Math1 is expressed in developing and mature mouse intestinal epithelium. Yang and colleagues used reporter constructs to show that Math1-deficient mice have increased expression of the reporter gene in crypt cells. However, they lack goblet, Paneth, and enteroendocrine cells, and show no increase in the programmed cell death of cells at the tips of the villi. These findings suggest that Math1 is involved in epithelial cell fate decisions. The authors propose that Math1 expression is needed for cells to make the first lineage-specifying choice, that is, to adopt one of the following three fates: Paneth, goblet, or enteroendocrine. Without Math1, cells remain in the progenitor stem cell pool and can only become enterocytes.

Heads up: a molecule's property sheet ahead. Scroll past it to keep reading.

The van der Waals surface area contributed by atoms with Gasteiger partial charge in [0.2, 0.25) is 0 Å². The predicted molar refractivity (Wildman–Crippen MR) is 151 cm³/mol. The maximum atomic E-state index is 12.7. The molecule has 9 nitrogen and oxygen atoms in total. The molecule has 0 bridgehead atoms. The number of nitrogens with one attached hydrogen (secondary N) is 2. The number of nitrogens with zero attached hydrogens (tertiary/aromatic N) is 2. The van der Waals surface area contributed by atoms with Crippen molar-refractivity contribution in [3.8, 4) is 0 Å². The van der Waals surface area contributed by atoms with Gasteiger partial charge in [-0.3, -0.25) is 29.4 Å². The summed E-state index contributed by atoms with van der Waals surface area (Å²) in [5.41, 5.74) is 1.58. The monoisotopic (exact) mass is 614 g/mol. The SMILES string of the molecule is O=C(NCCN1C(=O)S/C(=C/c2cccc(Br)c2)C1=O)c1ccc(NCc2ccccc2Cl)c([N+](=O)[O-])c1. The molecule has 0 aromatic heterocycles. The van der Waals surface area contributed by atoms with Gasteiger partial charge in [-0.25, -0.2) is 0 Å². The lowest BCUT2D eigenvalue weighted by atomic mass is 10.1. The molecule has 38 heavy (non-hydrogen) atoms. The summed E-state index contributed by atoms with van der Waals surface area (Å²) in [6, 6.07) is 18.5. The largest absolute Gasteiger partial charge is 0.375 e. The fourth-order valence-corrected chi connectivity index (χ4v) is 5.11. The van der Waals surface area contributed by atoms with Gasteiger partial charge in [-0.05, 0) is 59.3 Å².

To fully understand epithelial cell lineage determination in the gut, more questions need to be answered. For example, Math1 is not expressed in the stomach or pancreas, locations where Hes1-deficient mice show considerable enteroendocrine cell loss (7). This implies that there might be other factors similar to Math1 at these sites. The hedgehog family of morphogens are candidate Math1-like factors. The hedgehog signaling pathway is critical in gastric (8), pancreatic (9), and intestinal (10) epithelial cell differentiation. Although interactions between the Notch and hedgehog pathways have been described in other systems (11, 12), there is much to be learned about how these pathways interact in gut epithelium.